By Lynette Norris
Greene Publishing, Inc.
Madison County’s current six-cent local option gasoline sales tax, in effect since Jan. 1, 2014, consists of a five-cent tax and a one-cent tax passed by ordinance a few months earlier at a County Commission meeting Sept. 18, 2013, after a public hearing where only one individual addressed the board, expressing concern that Madison County was “maxing out” its fuel tax options, asking if the tax could wait.
The ordinances had first been discussed at the Sept. 4 meeting, when County Attorney Tommy Reeves advised the commission that if they wished to consider the ordinances, they would have to be advertised in the newspaper and open to a public hearing at the next regular meeting, (Sept. 18). The ordinances had to be voted on and passed by Oct. 1 in order to take effect by the target date of Jan. 1.
Both ordinances are similar, using local option sales tax on motor fuel (excluding diesel), in order to generate revenue for improvement of the county’s road system. The main difference is that proceeds from the one-cent tax do not have to be divided with the municipalities in Madison County, while the proceeds of the five-cent tax must be divided according to the distribution formula that gives Madison County 70.17 percent; the City of Madison 21.69 percent; the Town of Greenville 6.16 percent, and the Town of Lee 1.98 percent.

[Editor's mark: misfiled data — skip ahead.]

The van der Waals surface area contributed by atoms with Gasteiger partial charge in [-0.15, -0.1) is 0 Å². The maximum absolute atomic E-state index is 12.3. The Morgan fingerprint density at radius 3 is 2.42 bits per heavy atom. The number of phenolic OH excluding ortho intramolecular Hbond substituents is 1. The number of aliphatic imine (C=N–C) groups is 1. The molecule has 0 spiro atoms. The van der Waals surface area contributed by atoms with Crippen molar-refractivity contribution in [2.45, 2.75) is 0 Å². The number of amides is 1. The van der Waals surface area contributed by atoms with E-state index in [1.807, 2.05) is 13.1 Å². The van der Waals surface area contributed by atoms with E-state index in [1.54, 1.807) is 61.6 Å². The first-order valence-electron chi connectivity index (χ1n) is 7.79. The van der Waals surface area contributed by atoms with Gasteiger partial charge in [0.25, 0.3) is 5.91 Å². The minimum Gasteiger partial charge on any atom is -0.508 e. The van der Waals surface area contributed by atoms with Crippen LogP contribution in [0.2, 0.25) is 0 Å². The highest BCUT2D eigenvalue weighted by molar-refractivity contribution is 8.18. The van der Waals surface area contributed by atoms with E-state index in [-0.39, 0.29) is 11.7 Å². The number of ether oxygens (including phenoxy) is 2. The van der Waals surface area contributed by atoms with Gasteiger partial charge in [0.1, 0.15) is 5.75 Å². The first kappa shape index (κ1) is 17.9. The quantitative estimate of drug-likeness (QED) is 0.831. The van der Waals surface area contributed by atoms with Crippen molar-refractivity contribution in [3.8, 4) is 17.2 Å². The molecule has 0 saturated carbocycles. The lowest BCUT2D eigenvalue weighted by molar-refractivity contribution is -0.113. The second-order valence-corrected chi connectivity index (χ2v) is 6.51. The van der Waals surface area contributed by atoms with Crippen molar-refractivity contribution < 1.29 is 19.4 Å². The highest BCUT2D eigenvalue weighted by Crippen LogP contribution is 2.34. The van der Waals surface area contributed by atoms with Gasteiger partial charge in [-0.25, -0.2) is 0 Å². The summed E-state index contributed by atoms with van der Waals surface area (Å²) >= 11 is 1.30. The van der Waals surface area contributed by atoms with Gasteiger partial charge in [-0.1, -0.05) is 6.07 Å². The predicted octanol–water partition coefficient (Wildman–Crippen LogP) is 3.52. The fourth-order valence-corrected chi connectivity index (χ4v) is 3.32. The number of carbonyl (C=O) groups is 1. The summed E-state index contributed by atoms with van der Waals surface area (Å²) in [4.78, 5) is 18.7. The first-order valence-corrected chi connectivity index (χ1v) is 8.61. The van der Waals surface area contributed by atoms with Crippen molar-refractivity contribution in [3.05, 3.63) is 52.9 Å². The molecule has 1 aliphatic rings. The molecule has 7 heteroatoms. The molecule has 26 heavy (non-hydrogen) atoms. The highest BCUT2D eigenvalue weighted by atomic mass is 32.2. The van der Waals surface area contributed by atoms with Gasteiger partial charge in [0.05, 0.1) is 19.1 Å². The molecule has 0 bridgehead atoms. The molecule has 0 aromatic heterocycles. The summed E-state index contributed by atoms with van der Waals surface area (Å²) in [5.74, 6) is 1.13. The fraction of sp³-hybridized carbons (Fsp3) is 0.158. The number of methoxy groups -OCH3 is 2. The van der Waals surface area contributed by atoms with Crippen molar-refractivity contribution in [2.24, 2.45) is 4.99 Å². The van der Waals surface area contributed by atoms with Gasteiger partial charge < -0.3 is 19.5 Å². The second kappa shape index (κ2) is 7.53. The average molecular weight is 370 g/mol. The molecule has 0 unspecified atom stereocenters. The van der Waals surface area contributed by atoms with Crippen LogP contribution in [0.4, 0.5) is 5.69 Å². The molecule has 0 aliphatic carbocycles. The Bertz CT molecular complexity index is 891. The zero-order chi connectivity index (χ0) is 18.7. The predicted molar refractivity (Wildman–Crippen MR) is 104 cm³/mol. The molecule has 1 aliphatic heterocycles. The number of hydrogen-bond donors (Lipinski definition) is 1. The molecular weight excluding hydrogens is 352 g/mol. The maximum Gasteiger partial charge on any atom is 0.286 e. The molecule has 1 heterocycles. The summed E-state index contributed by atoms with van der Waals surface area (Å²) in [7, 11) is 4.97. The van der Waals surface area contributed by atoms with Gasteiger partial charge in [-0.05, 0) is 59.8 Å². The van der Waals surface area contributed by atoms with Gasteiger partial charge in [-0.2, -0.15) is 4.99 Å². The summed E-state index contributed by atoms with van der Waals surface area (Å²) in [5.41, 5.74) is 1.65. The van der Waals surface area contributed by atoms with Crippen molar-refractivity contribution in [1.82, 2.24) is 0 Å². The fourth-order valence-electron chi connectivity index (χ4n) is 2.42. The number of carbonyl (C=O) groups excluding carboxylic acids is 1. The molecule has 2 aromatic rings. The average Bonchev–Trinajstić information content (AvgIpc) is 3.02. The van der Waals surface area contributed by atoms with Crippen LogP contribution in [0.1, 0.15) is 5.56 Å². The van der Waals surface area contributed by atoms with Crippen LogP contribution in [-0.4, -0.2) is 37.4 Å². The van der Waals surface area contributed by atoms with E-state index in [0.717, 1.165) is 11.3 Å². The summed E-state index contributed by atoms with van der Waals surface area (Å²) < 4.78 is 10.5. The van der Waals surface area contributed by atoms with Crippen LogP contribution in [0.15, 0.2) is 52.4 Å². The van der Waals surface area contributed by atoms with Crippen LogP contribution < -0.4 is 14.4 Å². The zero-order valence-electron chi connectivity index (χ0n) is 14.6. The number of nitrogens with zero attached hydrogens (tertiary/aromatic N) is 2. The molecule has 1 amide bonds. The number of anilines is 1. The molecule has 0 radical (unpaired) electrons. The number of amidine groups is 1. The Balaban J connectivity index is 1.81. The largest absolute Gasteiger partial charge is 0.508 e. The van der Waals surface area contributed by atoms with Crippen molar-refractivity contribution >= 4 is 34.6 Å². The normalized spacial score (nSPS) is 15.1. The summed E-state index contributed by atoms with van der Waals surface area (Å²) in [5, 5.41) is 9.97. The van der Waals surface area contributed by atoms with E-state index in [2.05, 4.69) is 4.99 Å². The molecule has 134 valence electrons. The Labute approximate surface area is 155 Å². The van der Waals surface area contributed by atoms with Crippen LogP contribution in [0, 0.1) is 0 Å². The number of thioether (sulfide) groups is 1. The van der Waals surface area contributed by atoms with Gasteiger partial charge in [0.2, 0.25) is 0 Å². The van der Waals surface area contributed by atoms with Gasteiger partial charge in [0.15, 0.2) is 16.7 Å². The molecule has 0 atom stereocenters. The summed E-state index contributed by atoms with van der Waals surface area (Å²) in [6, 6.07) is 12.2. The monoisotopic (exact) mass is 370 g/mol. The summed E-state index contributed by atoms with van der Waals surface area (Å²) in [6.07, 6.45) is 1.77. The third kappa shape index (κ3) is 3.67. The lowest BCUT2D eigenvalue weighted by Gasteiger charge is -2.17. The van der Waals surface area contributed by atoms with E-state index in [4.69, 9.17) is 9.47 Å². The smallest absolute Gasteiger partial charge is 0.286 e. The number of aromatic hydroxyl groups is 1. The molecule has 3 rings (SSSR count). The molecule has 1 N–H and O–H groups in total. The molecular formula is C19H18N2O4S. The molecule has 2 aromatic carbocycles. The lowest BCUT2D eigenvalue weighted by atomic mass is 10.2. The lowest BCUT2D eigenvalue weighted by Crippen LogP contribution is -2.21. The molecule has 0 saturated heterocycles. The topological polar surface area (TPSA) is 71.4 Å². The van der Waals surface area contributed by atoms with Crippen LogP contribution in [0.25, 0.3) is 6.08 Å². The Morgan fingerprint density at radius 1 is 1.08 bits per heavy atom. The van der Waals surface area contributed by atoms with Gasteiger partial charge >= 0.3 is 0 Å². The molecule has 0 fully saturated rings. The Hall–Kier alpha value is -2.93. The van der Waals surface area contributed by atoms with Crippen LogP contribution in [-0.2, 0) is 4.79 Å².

The one-cent tax (Ordinance 2013-209) passed unanimously, but the five-cent tax (Ordinance 2013-210) passed by a vote of 4-1, with Commissioner Justin Hamrick casting the dissenting vote. With the taxes in effect since Jan.1, the Commission held a workshop March 26 to discuss uses of the revenue generated so far, and decide which road resurfacing or paving projects were eligible under the guidelines in the two ordinances. Court clerk Tim Sanders said afterward that it was the feeling of the board that the paving and resurfacing needs were the most urgent of the road improvement needs in Madison County.